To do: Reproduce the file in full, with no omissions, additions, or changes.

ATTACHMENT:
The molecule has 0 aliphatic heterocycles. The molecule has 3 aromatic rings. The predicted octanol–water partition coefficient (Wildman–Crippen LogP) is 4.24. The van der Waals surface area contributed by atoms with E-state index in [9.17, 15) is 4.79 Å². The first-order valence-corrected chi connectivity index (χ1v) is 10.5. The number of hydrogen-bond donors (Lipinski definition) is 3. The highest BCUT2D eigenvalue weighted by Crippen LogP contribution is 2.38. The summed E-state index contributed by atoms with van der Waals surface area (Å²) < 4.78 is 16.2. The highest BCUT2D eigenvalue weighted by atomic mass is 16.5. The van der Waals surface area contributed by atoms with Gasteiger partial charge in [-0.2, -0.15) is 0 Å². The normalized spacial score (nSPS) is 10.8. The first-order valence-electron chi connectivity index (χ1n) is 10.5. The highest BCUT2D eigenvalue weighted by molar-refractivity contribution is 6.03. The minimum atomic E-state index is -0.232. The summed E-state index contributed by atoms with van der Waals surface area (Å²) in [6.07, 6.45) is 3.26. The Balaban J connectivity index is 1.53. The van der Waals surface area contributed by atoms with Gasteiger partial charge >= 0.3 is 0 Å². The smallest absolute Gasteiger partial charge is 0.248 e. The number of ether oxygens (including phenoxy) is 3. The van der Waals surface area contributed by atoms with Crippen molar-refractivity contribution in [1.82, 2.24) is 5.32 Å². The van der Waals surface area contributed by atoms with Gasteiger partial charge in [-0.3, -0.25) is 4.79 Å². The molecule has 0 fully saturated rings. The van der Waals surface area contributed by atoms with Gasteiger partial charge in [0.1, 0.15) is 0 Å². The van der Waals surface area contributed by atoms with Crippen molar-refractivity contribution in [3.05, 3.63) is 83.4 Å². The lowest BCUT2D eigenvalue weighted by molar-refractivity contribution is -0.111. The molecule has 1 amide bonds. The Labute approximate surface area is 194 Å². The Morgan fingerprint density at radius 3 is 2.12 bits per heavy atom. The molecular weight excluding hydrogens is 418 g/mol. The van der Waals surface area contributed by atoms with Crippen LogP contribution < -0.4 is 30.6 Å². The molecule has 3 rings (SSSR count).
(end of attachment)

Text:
The molecule has 0 aliphatic heterocycles. The molecule has 3 aromatic rings. The predicted octanol–water partition coefficient (Wildman–Crippen LogP) is 4.24. The van der Waals surface area contributed by atoms with E-state index in [9.17, 15) is 4.79 Å². The first-order valence-corrected chi connectivity index (χ1v) is 10.5. The number of hydrogen-bond donors (Lipinski definition) is 3. The highest BCUT2D eigenvalue weighted by Crippen LogP contribution is 2.38. The summed E-state index contributed by atoms with van der Waals surface area (Å²) < 4.78 is 16.2. The highest BCUT2D eigenvalue weighted by atomic mass is 16.5. The van der Waals surface area contributed by atoms with Gasteiger partial charge in [-0.2, -0.15) is 0 Å². The normalized spacial score (nSPS) is 10.8. The first-order valence-electron chi connectivity index (χ1n) is 10.5. The highest BCUT2D eigenvalue weighted by molar-refractivity contribution is 6.03. The minimum atomic E-state index is -0.232. The summed E-state index contributed by atoms with van der Waals surface area (Å²) in [6.07, 6.45) is 3.26. The Balaban J connectivity index is 1.53. The van der Waals surface area contributed by atoms with Gasteiger partial charge >= 0.3 is 0 Å². The smallest absolute Gasteiger partial charge is 0.248 e. The number of ether oxygens (including phenoxy) is 3. The van der Waals surface area contributed by atoms with Crippen molar-refractivity contribution in [1.82, 2.24) is 5.32 Å². The van der Waals surface area contributed by atoms with Gasteiger partial charge in [-0.3, -0.25) is 4.79 Å². The molecule has 0 fully saturated rings. The van der Waals surface area contributed by atoms with Gasteiger partial charge in [0.1, 0.15) is 0 Å². The van der Waals surface area contributed by atoms with Crippen molar-refractivity contribution in [3.05, 3.63) is 83.4 Å². The lowest BCUT2D eigenvalue weighted by molar-refractivity contribution is -0.111. The molecule has 1 amide bonds. The Labute approximate surface area is 194 Å². The Morgan fingerprint density at radius 3 is 2.12 bits per heavy atom. The molecular weight excluding hydrogens is 418 g/mol. The van der Waals surface area contributed by atoms with Crippen LogP contribution < -0.4 is 30.6 Å². The molecule has 3 rings (SSSR count).